Refinery29: How did you approach Celia after the success of your 2017 EP Sugarcane? The sound is still very much Tiwa, but it has a different energy, like you unlocked another side of yourself.
Tiwa Savage: "I was just allowing myself to grow as an artist and as a musician, but also going back to the drawing board. I'm such a huge R&B head because that sound was the beginning of what I wanted to be. I definitely went back to my R&B roots for this album, much more than anything else I've ever put out. And this is really the sound that I want to explore further for the next couple of projects."
"I also took a risk with the lyrics. A lot of my other songs — 'All Over,' 'Ma Lo' — had very pop lyrics, but with Celia I touched on deep subjects on songs like 'Koroba,' 'Ole,' and 'Celia's Song.' I felt like I had to use my platform for other things and be a voice for the voiceless, sharing stories that might be hard to talk about and digging deeper lyrically. After all, the godfather of Afrobeats, Fela Kuti, was all about sharing lyrics that had a message. We can't forget about the message."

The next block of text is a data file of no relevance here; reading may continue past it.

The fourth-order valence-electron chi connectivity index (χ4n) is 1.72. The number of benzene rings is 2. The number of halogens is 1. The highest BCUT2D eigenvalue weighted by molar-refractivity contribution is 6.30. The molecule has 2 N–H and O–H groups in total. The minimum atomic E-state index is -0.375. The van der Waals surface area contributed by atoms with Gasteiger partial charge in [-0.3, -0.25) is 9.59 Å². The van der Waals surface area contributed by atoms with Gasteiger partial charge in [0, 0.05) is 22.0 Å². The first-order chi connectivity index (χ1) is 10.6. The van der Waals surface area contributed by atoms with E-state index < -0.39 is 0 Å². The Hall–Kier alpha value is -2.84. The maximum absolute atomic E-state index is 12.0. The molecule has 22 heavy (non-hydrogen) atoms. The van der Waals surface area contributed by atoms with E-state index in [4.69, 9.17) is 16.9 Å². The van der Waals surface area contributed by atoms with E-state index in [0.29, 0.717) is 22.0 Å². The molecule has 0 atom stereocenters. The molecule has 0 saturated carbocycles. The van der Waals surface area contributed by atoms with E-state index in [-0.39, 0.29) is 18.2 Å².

What was it about "Park Well" and the collaboration with Davido that inspired a music video? The visuals are admittedly much more low-key than much of your videos in the vault.
"This is the first time David and I have ever worked on a record together, and I love when I hear him sing love songs. When we did this record, I just just knew that we would be doing an injustice to the song if it didn't have any visuals. I know David personally —he's very grand and has a lot of energy — so I wanted to strip all of that down and make sure that no one would be distracted from the song itself. And it was perfect."